If this decade ought to be remembered for anything in business, it’s data. Big Data. Data Analytics. Data privacy and data security. Fuzzy data, unstructured data, data mining. We’re at the point when every senior job demands you to have some kind of facility with analytics, at the very least a passing interest in how well your database is structured.

The obsession is well founded. From understanding customers to projecting financials, the application of granular data to (increasingly self-taught algorithms) can reveal insights and support decisions that not even the more intuitive business leader could arrive at.

No wonder half of companies made big investments in big data in 2016, according to Gartner. According to the UK government, “the UK has one of the world’s strongest and most developed data analytics sectors, and it’s growing. Predictions have put growth over the next 5 years at 177%, with 'big data' user numbers increasing to around 644,000. The industry is forecast to create 58,000 new jobs by 2017 and generate £241bn GBP by 2020.”

Some of the hottest growth businesses are working in the space on a new round of disruption – much of it driven by machine learning. This brand of artificial intelligence allows computers to use large data sets to set-teach about the optimal decisions to take towards a defined goal. Now that the whole world is quantified – that is, generating data about itself – the opportunities are seemingly limitless.

(That has profound implications for the finance function of 2025, incidentally. For FDs and FCs planning on being in-post by then, it’s going to pay to sharpen up your “soft” skills. Data won’t eat leadership just yet – but the biggest issues aren’t related to the tech, they’re around the way people fail to interpret and communicate what it tells them…)

But while the evolution of data might define this decade what’s starting to look like defining next year is something entirely different: virtual reality (VR).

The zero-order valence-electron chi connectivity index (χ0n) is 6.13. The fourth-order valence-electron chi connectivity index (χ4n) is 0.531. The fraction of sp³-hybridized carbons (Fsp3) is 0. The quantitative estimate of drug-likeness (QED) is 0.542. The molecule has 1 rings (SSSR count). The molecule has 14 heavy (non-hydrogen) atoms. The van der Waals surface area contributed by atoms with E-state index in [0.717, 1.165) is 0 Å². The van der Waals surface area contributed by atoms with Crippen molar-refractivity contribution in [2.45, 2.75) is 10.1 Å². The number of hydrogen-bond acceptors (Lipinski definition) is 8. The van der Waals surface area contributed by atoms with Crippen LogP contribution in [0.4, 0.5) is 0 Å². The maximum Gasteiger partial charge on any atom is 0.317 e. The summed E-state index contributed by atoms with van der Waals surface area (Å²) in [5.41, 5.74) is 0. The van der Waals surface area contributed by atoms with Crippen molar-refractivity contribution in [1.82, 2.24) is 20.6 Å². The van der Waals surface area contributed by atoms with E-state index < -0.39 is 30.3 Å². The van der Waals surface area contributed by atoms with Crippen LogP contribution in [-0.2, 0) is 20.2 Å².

VR has had so many false dawns, it was starting to looking like cabaret night at a French & Saunders fan convention. But a combination advances in graphics processing and screen technology; the ubiquity of really quite powerful computers in most people’s pockets; and the emergence of augmented reality (AR), as a sibling technology, has made VR the hot ticket in town.

Take a look at Improbable. This Cambridge-based VR business recent won a $500m injection from investor Softbank, giving it a valuation of $1bn – making it the UK’s latest unicorn. (And latest to be owned by Softbank, too, after it bought ARM Holdings.) Also note, the Japanese investment fund pumped $4bn into graphics chipmaker Nvidia in May – also set to be a key player in VR.

But for all the potential of truly virtual worlds and the power that simulators will bring to a host of business, industrial and leisure applications in the future, it’s AR that’s really interesting right now.

AR uses cameras – in your phone, or worn on the face or body – to capture and relay the real world, but with extra elements overlaid on top. Right now, like with VR, those are mostly games – like Pokemon Go. But the potential for overlaying all that data we were talking about onto your world, in real-time – well, that’s not only a game-changer, it’s within our grasp in the medium term.

Two companies will be critical here. Apple, which has made an ARkit development platform available to programmers already, which will see AR apps coming to iPhone later this year. And Google, which was roundly mocked for Google Glass a few years back, but which has already learned a huge amount about wearables, unobtrusive screens and built-in cameras.

For now, expect phone-based solutions. Imagine your IT team being able to wonder the building and tell, by looking at their phone screen, which computers have which software installed; or an internal audit team scanning documents on a desk, and bringing up related information in real time.

Heck, even Google Glass didn’t just disappear – it’s being used by workers on factory floors, productivity that could be further boosted by a truly AR version.

So here’s a bold prediction: just as data analytics is now a hard skills that every FC ad FD should have, we’re going to predict that a facility with augmented reality systems is going to be as important by 2025 as being able to use Microsoft Word is now. The push for more refined and more up-to-date soft skills in the finance function, it seems, is a never ending journey.